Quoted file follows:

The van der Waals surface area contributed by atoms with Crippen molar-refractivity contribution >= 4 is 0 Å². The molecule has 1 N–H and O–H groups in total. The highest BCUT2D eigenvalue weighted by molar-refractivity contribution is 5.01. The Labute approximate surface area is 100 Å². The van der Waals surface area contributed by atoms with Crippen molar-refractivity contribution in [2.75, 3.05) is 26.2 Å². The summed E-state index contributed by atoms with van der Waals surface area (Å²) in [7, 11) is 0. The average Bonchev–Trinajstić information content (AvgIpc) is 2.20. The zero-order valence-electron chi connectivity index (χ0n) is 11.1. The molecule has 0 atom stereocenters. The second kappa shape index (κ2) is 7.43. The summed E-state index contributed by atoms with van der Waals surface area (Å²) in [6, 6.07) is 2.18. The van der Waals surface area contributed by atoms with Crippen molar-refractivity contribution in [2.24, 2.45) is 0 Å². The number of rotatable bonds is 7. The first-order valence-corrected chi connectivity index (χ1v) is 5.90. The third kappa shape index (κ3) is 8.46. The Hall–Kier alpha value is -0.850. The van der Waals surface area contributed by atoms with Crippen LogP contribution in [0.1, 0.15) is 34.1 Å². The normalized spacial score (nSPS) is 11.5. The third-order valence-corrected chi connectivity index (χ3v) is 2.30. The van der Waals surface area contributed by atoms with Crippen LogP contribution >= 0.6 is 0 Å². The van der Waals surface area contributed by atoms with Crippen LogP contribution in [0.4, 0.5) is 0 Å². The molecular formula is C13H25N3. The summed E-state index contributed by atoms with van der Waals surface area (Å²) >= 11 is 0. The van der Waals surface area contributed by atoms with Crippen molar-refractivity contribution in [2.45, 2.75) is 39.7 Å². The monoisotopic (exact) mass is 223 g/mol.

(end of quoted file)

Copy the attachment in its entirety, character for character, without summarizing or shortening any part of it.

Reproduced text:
The van der Waals surface area contributed by atoms with Crippen molar-refractivity contribution >= 4 is 0 Å². The molecule has 1 N–H and O–H groups in total. The highest BCUT2D eigenvalue weighted by molar-refractivity contribution is 5.01. The Labute approximate surface area is 100 Å². The van der Waals surface area contributed by atoms with Crippen molar-refractivity contribution in [2.75, 3.05) is 26.2 Å². The summed E-state index contributed by atoms with van der Waals surface area (Å²) in [7, 11) is 0. The average Bonchev–Trinajstić information content (AvgIpc) is 2.20. The zero-order valence-electron chi connectivity index (χ0n) is 11.1. The molecule has 0 atom stereocenters. The second kappa shape index (κ2) is 7.43. The summed E-state index contributed by atoms with van der Waals surface area (Å²) in [6, 6.07) is 2.18. The van der Waals surface area contributed by atoms with Crippen molar-refractivity contribution in [2.24, 2.45) is 0 Å². The number of rotatable bonds is 7. The first-order valence-corrected chi connectivity index (χ1v) is 5.90. The third kappa shape index (κ3) is 8.46. The Hall–Kier alpha value is -0.850. The van der Waals surface area contributed by atoms with Crippen LogP contribution in [0.1, 0.15) is 34.1 Å². The normalized spacial score (nSPS) is 11.5. The third-order valence-corrected chi connectivity index (χ3v) is 2.30. The van der Waals surface area contributed by atoms with Crippen LogP contribution >= 0.6 is 0 Å². The van der Waals surface area contributed by atoms with Crippen LogP contribution in [0.4, 0.5) is 0 Å². The molecular formula is C13H25N3. The summed E-state index contributed by atoms with van der Waals surface area (Å²) >= 11 is 0. The van der Waals surface area contributed by atoms with Crippen molar-refractivity contribution in [2.45, 2.75) is 39.7 Å². The monoisotopic (exact) mass is 223 g/mol.